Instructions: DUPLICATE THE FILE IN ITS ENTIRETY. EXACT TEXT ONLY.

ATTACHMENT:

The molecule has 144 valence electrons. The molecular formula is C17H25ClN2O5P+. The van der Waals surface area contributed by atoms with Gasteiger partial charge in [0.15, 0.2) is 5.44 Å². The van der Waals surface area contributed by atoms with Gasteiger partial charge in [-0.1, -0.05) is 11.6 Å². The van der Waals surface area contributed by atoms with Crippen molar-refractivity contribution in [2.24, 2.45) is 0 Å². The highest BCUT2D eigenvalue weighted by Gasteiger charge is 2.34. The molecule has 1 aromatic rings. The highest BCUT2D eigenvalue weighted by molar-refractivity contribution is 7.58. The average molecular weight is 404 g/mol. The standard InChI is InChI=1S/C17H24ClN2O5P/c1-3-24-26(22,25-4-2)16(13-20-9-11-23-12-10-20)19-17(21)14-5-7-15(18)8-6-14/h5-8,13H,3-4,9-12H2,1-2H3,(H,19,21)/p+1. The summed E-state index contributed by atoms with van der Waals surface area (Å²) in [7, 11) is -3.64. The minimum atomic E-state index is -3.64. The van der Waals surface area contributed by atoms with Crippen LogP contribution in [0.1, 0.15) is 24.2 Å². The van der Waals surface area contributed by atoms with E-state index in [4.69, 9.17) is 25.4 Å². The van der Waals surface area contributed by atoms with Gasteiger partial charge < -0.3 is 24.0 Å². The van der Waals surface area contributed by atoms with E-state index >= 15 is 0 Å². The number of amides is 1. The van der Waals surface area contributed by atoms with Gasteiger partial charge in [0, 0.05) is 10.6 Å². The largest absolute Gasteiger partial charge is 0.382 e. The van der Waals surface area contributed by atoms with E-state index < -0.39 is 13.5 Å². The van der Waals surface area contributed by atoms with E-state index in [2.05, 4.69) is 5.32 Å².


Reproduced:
The molecule has 144 valence electrons. The molecular formula is C17H25ClN2O5P+. The van der Waals surface area contributed by atoms with Gasteiger partial charge in [0.15, 0.2) is 5.44 Å². The van der Waals surface area contributed by atoms with Gasteiger partial charge in [-0.1, -0.05) is 11.6 Å². The van der Waals surface area contributed by atoms with Crippen molar-refractivity contribution in [2.24, 2.45) is 0 Å². The highest BCUT2D eigenvalue weighted by Gasteiger charge is 2.34. The molecule has 1 aromatic rings. The highest BCUT2D eigenvalue weighted by molar-refractivity contribution is 7.58. The average molecular weight is 404 g/mol. The standard InChI is InChI=1S/C17H24ClN2O5P/c1-3-24-26(22,25-4-2)16(13-20-9-11-23-12-10-20)19-17(21)14-5-7-15(18)8-6-14/h5-8,13H,3-4,9-12H2,1-2H3,(H,19,21)/p+1. The summed E-state index contributed by atoms with van der Waals surface area (Å²) in [7, 11) is -3.64. The minimum atomic E-state index is -3.64. The van der Waals surface area contributed by atoms with Crippen LogP contribution in [0.1, 0.15) is 24.2 Å². The van der Waals surface area contributed by atoms with E-state index in [4.69, 9.17) is 25.4 Å². The van der Waals surface area contributed by atoms with Gasteiger partial charge < -0.3 is 24.0 Å². The van der Waals surface area contributed by atoms with E-state index >= 15 is 0 Å². The number of amides is 1. The van der Waals surface area contributed by atoms with Gasteiger partial charge in [0, 0.05) is 10.6 Å². The largest absolute Gasteiger partial charge is 0.382 e. The van der Waals surface area contributed by atoms with E-state index < -0.39 is 13.5 Å². The van der Waals surface area contributed by atoms with E-state index in [2.05, 4.69) is 5.32 Å².